Skip to main content

Thank you for visiting You are using a browser version with limited support for CSS. To obtain the best experience, we recommend you use a more up to date browser (or turn off compatibility mode in Internet Explorer). In the meantime, to ensure continued support, we are displaying the site without styles and JavaScript.

Non-Markovianity hinders Quantum Darwinism


We investigate Quantum Darwinism and the emergence of a classical world from the quantum one in connection with the spectral properties of the environment. We use a microscopic model of quantum environment in which, by changing a simple system parameter, we can modify the information back flow from environment into the system and therefore its non-Markovian character. We show that the presence of memory effects hinders the emergence of classical objective reality, linking these two apparently unrelated concepts via a unique dynamical feature related to decoherence factors.


Quantum Darwinism is a fascinating theory that explains the emergence of a classical objective reality in terms of proliferation of information about certain states of a quantum system into the environment1,2. We live in a quantum Universe, the behaviour of all microscopic constituents being described by the laws of quantum physics. There is overwhelming evidence that this incredibly successful theory applies at all scales. Why then the macroscopic objects populating our everyday reality are only found in a much smaller subset of states, consistent with classical laws?

The emergence of the classical objective world from the quantum one has been debated and investigated since over a century3. A significant advance in our understanding of the quantum measurement problem was achieved through the theory of environment induced decoherence4, showing how continuous monitoring by the environment destroys fragile quantum information and allows only certain classical states to survive5. Quantum Darwinism takes a further step promoting the role of the environment from a passive sink of coherence to the active carrier of information about the system. Indeed, as Zurek observes1, generally we do not measure quantum systems directly, rather we infer their properties by the observation of parts of the environment. The question addressed by quantum Darwinism is whether and which, information about the system is redundantly imprinted in independent and thus uncorrelated, fractions of the environment. Such fractions can then be measured by many independent observers that will detect the same property of the system, without perturbing it. This illustrates the emergence of an objective classical reality from the quantum probabilistic world. The environment of a quantum system can be imagined as an almost endless collection of independent degrees of freedom where information can be massively and redundantly stored through interaction with the system. Which kind of information is spread and under which conditions? This is the subject of Quantum Darwinism. From the no-cloning6 theorem, we can expect that the full quantum information of the state of the system is not copied into the environment and thus only partial (classical) information is spread. Further, it is but natural that the environment-amplified information is related to the observable which couples the system with its surroundings, usually called pointer observable5.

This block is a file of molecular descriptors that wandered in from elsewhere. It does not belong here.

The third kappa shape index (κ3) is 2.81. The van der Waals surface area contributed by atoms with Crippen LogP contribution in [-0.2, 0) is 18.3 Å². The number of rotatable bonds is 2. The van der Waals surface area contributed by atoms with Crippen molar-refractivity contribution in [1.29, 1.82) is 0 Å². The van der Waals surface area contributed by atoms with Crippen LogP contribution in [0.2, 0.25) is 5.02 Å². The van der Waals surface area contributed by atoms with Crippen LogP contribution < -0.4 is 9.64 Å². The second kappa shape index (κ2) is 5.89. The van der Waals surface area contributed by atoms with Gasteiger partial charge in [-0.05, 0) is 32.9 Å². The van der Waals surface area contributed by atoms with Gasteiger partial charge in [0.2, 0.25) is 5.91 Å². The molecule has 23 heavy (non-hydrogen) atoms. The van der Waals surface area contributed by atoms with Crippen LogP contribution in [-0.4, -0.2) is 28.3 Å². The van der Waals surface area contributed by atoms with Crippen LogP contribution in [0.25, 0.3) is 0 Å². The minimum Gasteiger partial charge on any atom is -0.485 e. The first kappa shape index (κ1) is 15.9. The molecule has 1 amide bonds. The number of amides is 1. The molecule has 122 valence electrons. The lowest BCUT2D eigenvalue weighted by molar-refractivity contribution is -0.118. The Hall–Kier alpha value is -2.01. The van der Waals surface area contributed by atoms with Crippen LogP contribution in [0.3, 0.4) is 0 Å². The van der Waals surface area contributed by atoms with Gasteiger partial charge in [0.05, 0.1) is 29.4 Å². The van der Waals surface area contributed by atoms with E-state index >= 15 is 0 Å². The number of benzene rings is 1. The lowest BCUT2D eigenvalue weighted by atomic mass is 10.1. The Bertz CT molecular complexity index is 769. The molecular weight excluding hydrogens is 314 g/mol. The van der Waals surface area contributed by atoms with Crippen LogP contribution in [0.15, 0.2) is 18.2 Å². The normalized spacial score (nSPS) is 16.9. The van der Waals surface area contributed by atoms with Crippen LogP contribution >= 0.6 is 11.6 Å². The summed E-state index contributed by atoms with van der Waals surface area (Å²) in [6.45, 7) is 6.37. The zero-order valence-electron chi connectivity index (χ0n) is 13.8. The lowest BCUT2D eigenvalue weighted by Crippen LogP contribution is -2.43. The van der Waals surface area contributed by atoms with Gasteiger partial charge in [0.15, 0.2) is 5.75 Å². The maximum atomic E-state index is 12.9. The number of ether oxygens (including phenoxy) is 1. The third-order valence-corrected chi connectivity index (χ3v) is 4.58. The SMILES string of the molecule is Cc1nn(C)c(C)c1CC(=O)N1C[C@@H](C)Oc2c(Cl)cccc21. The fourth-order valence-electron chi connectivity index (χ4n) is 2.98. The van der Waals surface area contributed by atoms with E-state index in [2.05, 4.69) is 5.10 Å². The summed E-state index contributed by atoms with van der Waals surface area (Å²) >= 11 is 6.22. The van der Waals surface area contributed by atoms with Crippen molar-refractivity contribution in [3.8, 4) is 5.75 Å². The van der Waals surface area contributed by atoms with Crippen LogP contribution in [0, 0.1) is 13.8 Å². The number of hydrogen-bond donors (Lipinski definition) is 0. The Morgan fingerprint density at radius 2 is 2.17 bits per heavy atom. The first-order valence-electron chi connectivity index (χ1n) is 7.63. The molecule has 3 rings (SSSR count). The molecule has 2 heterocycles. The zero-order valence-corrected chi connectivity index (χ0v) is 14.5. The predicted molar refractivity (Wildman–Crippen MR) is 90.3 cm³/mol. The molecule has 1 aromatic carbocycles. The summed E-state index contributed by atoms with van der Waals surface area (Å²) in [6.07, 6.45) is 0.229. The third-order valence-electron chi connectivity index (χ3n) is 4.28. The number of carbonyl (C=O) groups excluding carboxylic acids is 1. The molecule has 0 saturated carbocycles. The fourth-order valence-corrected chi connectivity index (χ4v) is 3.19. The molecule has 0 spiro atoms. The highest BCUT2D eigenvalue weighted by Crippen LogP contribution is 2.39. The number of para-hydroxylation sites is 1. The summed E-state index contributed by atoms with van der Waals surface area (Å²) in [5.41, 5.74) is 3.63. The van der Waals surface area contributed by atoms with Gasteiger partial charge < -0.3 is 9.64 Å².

A recent breakthrough in the field2 has shown that spreading of the classical information about a pointer observable into the environment is a generic feature of quantum mechanics. They show that a generic quantum evolution of system plus a large environment results in a measure and prepare map for fractions in the environment, that is, only information about measurement outcomes of a particular POVM are scattered around and thus proliferate. Fractions can be either independent degrees of freedom, or collections thereof. However, the imprints of such results, which give information about the system’s pointer observable corresponding to that POVM, can be non-informative: each outcome can be encoded in non-orthogonal supports and thus they cannot be distinguished from observation of that environment fraction. Thus, it is not only a matter of spreading copies around, these copies have to be informative. As demonstrated in7, a randomly picked dynamics, will produce a rather non-informative scattering of information: only chunks of half the environment’s size will convey enogh information about the system. Therefore, fulfilment of Quantum Darwinism, in which also very small fragments of the environment are fully informative, is a peculiarity of the physical interactions that we have in nature.

This latter peculiarity, that close to full information about the system pointer is redundantly copied among many small fragments in the surroundings, has been recently shown for all models of pure decoherence8, for the photonic environment9,10,11 and in general for a two level system under a (environment symmetric) controlled unitary evolution for the bath12. Experimental evidence for its workings in a quantum dot scenario has been given in13.